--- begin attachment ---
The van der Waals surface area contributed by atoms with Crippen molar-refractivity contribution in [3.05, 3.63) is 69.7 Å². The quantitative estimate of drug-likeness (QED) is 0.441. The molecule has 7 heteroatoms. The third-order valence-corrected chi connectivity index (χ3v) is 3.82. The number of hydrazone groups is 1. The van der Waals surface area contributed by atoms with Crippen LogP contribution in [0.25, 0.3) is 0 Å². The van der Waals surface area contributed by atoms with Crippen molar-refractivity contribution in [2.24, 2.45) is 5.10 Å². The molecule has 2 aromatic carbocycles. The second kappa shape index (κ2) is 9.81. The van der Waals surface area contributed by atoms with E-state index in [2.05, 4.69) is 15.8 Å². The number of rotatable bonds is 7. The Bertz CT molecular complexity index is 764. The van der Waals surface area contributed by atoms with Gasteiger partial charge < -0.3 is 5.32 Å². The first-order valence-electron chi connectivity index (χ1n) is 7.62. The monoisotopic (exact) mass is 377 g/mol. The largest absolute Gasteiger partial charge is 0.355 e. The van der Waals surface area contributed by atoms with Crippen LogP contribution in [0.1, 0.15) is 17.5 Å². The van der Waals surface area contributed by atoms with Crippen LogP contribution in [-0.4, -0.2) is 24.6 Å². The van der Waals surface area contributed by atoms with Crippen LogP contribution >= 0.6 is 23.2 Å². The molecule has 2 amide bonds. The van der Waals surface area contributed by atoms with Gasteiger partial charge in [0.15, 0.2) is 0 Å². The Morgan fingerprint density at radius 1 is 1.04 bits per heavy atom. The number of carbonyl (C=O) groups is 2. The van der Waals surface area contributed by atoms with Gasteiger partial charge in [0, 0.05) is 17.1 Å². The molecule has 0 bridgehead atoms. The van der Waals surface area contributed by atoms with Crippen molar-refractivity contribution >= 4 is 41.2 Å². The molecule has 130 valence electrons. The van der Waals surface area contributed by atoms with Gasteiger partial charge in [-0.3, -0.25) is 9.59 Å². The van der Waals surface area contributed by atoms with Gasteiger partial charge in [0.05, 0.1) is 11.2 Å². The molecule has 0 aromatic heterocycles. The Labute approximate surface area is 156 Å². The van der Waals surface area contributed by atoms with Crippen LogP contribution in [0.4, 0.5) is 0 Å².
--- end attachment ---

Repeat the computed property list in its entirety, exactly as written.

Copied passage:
The van der Waals surface area contributed by atoms with Crippen molar-refractivity contribution in [3.05, 3.63) is 69.7 Å². The quantitative estimate of drug-likeness (QED) is 0.441. The molecule has 7 heteroatoms. The third-order valence-corrected chi connectivity index (χ3v) is 3.82. The number of hydrazone groups is 1. The van der Waals surface area contributed by atoms with Crippen LogP contribution in [0.25, 0.3) is 0 Å². The van der Waals surface area contributed by atoms with Crippen molar-refractivity contribution in [2.24, 2.45) is 5.10 Å². The molecule has 2 aromatic carbocycles. The second kappa shape index (κ2) is 9.81. The van der Waals surface area contributed by atoms with E-state index in [2.05, 4.69) is 15.8 Å². The number of rotatable bonds is 7. The Bertz CT molecular complexity index is 764. The van der Waals surface area contributed by atoms with Gasteiger partial charge < -0.3 is 5.32 Å². The first-order valence-electron chi connectivity index (χ1n) is 7.62. The monoisotopic (exact) mass is 377 g/mol. The largest absolute Gasteiger partial charge is 0.355 e. The van der Waals surface area contributed by atoms with Crippen LogP contribution in [0.1, 0.15) is 17.5 Å². The van der Waals surface area contributed by atoms with Crippen LogP contribution in [-0.4, -0.2) is 24.6 Å². The van der Waals surface area contributed by atoms with Crippen LogP contribution >= 0.6 is 23.2 Å². The molecule has 2 amide bonds. The van der Waals surface area contributed by atoms with Gasteiger partial charge in [0.15, 0.2) is 0 Å². The Morgan fingerprint density at radius 1 is 1.04 bits per heavy atom. The number of carbonyl (C=O) groups is 2. The van der Waals surface area contributed by atoms with Gasteiger partial charge in [0, 0.05) is 17.1 Å². The molecule has 0 bridgehead atoms. The van der Waals surface area contributed by atoms with Crippen molar-refractivity contribution >= 4 is 41.2 Å². The molecule has 130 valence electrons. The van der Waals surface area contributed by atoms with Gasteiger partial charge in [-0.3, -0.25) is 9.59 Å². The van der Waals surface area contributed by atoms with Gasteiger partial charge in [0.05, 0.1) is 11.2 Å². The molecule has 0 aromatic heterocycles. The Labute approximate surface area is 156 Å². The van der Waals surface area contributed by atoms with Crippen LogP contribution in [0.4, 0.5) is 0 Å².